Welcome to AM Intel in the time of coronavirus, a round-up of the city’s newest bits of restaurant-related intel. Follow Eater on Facebook and Twitter for up-to-date details on how COVID-19 is impacting the city’s dining scene.
Michelin-starred Italian restaurant Carbone headed to Dallas
An award-winning “red sauce Italian” restaurant based in New York City will open an outpost in Dallas’s Design District by the end of this year, the Dallas Morning News reports.
Carbone, which has received one Michelin star each year since 2014 (as well as numerous other awards), serves elevated versions of classic red sauce dishes including veal parmesan, spicy rigatoni and meatballs, and New York Strip steak. The restaurant’s Caesar salad, made with hydroponic baby gem lettuce and white cured anchovies from Despaña, costs a whopping $25. The Morning News reports that the Dallas investor bringing the restaurant to the Metroplex has been plotting the expansion for eight years.
Restaurant owner hailed as hero after saving child from carjacking
Cody Hand, the owner of Ferris Wheelers Backyard and BBQ on Market Center, is being called a hero after saving a two-year-old girl from a carjacking that happened outside his restaurant. According to NBCDFW, an Uber Eats driver left her baby in the car to run inside Ferris Wheelers to pick up an order. While she was inside, someone stole the vehicle with the baby inside. Hand and the woman used an app to try and track down the car, and eventually caught up with the suspect at a CVS, where he’d run out of gas. The suspect fled on foot and is still at large, but mother and baby were reunited and unharmed.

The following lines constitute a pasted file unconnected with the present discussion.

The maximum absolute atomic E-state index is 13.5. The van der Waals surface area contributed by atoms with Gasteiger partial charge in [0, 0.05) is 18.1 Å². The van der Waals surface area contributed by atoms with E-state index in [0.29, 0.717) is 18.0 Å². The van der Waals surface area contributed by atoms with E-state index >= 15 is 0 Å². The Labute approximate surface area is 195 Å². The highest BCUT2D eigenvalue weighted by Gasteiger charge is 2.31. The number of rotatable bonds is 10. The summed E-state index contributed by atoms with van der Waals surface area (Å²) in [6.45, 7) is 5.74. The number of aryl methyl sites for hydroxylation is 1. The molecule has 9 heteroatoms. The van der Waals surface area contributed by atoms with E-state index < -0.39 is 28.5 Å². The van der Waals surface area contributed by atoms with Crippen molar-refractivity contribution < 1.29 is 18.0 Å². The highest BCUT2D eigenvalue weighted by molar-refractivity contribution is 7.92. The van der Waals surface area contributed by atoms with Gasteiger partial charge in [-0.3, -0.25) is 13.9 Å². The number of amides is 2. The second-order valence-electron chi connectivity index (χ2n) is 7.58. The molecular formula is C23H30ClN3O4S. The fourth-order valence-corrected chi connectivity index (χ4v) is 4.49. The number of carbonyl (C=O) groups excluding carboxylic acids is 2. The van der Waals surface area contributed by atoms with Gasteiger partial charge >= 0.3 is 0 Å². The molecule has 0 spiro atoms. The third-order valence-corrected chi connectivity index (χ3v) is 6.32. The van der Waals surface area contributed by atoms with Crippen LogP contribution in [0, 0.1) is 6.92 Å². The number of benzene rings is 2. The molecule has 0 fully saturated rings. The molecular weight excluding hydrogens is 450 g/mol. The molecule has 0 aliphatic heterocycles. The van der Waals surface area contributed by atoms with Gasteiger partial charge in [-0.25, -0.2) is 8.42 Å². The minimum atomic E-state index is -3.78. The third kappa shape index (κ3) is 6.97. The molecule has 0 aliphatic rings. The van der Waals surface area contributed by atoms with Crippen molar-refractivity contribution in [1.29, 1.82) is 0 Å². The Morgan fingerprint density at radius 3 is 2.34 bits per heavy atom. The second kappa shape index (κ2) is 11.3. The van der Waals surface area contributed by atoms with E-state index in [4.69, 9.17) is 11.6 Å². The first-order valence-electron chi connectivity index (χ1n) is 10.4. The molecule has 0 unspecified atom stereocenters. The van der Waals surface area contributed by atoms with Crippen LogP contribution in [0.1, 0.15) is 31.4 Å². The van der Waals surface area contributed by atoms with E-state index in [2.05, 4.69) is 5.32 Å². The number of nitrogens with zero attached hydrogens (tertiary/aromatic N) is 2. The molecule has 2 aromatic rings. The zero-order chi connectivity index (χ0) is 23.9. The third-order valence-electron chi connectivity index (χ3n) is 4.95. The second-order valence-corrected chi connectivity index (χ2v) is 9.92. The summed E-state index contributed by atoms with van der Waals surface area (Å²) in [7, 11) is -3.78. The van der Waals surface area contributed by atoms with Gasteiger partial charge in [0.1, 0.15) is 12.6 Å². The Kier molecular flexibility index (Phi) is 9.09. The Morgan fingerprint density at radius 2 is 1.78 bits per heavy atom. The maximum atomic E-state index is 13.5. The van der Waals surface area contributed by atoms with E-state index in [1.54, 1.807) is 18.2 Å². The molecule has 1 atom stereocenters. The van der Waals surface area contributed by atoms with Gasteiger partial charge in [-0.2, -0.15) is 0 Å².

New Deep Ellum cafe aims to give back to Rwandan coffee farmers
A new coffee shop in Deep Ellum has a special mission — giving back to the Rwandan coffee farmers who grow the beans the shop uses. Land of a Thousand Hills Coffee was originally founded in Atlanta by Jonathan Golden, an Anglican priest, according to Culturemap. After the 1994 Rwandan genocide, Golden decided he wanted to help the Rwandan people. Profits from the coffee shop, which also operates locations in Houston, Boston and Florida, fund programs that serve the farmers.